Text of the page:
Sensing Radiation through Art

Tour of Shuji Akagi's photo spots, Fukushima City, 2014.
Tour of Shuji Akagi's photo spots, Fukushima City, 2014.

A lecture by Ele Carpenter as part of the Citizen Sense 'Sensing Practices' seminar series.
26 November 2014, 16:00 - 18:00. RHB 138, Goldsmiths, University of London.
All Welcome.

This lecture will present some of the ways in which contemporary visual artists in Japan are sensing radiation through photography, film and sculpture. The talk will also reflect on the experiences of radiation on the Nuclear Culture Field Trip to Japan with the Arts Catalyst and S-Air in July 2014. The field trip included traveling with a group of artists to the Horonobe Underground Research Laboratory for the storage of high level radioactive waste, and throughout the Fukushima Prefecture.

Dr Ele Carpenter is a curator and writer in politicised art and interdisciplinary social networks of making. Her Nuclear Culture curatorial research project is a partnership between The Arts Catalyst and Goldsmiths College, University of London, where she is a Senior Lecturer in MFA Curating. The Nuclear Culture research focuses on nuclear aesthetics from the atomic sublime to radioactive divinity; the relationship between social and material concerns in the nuclear cycle; and how the nuclear effects our perception of deep time within the Anthropocene. She recently curated the Actinium exhibition, forum and field trips to nuclear sites in Japan 2014; and is curating an exhibition on Perpetual Uncertainty: Nuclear Culture in the 21st Century for the Bildmuseet, Sweden, 2016.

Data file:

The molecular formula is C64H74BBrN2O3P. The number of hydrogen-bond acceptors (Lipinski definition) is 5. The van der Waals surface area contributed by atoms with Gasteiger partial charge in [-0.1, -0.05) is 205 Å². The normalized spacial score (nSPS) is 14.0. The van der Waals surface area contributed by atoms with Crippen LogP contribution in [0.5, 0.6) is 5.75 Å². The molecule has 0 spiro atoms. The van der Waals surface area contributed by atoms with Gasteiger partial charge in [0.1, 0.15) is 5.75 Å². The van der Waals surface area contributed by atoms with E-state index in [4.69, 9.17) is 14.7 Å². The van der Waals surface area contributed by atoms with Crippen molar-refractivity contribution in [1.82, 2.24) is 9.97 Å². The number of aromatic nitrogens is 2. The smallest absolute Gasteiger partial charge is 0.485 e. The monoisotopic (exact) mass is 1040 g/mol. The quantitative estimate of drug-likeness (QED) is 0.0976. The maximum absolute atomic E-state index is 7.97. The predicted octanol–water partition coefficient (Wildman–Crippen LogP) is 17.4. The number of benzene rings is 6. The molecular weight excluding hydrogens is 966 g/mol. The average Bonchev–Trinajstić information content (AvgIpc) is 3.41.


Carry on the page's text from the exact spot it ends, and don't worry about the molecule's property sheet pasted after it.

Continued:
Sensing Practices
The Citizen Sense research group is hosting a year-long seminar series on “Sensing Practices.” The series attends to questions about how sensing and practice emerge, take hold, and form attachments across environmental, material, political and aesthetic concerns. Rather than take “the senses” as a fixed starting point, this seminar series instead considers how sensing-as-practice is differently articulated in relation to technologies of environmental monitoring, data gathered for evidentiary claims, the formation of citizens, and more-than-human entanglements. How might these expanded approaches to sensing practices recast engagements with experience, and reconfigure explorations of practice-based research?